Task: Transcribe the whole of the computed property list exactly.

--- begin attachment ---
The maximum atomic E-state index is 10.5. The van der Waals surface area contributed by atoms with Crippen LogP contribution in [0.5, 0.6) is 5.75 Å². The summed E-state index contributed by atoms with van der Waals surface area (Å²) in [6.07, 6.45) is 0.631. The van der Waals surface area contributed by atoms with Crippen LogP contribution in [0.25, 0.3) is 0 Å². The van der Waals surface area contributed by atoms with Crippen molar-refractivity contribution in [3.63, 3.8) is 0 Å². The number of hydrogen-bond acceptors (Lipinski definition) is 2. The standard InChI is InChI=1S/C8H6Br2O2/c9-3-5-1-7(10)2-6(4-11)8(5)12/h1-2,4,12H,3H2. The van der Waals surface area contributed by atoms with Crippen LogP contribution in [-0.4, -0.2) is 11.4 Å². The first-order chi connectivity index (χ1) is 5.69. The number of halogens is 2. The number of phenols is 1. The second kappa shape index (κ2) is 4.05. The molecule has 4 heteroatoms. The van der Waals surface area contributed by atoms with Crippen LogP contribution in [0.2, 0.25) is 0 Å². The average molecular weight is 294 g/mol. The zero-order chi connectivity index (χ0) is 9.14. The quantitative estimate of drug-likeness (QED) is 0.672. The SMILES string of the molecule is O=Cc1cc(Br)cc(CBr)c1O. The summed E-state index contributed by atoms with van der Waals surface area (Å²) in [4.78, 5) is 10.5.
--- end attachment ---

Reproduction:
The maximum atomic E-state index is 10.5. The van der Waals surface area contributed by atoms with Crippen LogP contribution in [0.5, 0.6) is 5.75 Å². The summed E-state index contributed by atoms with van der Waals surface area (Å²) in [6.07, 6.45) is 0.631. The van der Waals surface area contributed by atoms with Crippen LogP contribution in [0.25, 0.3) is 0 Å². The van der Waals surface area contributed by atoms with Crippen molar-refractivity contribution in [3.63, 3.8) is 0 Å². The number of hydrogen-bond acceptors (Lipinski definition) is 2. The standard InChI is InChI=1S/C8H6Br2O2/c9-3-5-1-7(10)2-6(4-11)8(5)12/h1-2,4,12H,3H2. The van der Waals surface area contributed by atoms with Crippen LogP contribution in [-0.4, -0.2) is 11.4 Å². The first-order chi connectivity index (χ1) is 5.69. The number of halogens is 2. The number of phenols is 1. The second kappa shape index (κ2) is 4.05. The molecule has 4 heteroatoms. The van der Waals surface area contributed by atoms with Crippen LogP contribution in [0.2, 0.25) is 0 Å². The average molecular weight is 294 g/mol. The zero-order chi connectivity index (χ0) is 9.14. The quantitative estimate of drug-likeness (QED) is 0.672. The SMILES string of the molecule is O=Cc1cc(Br)cc(CBr)c1O. The summed E-state index contributed by atoms with van der Waals surface area (Å²) in [4.78, 5) is 10.5.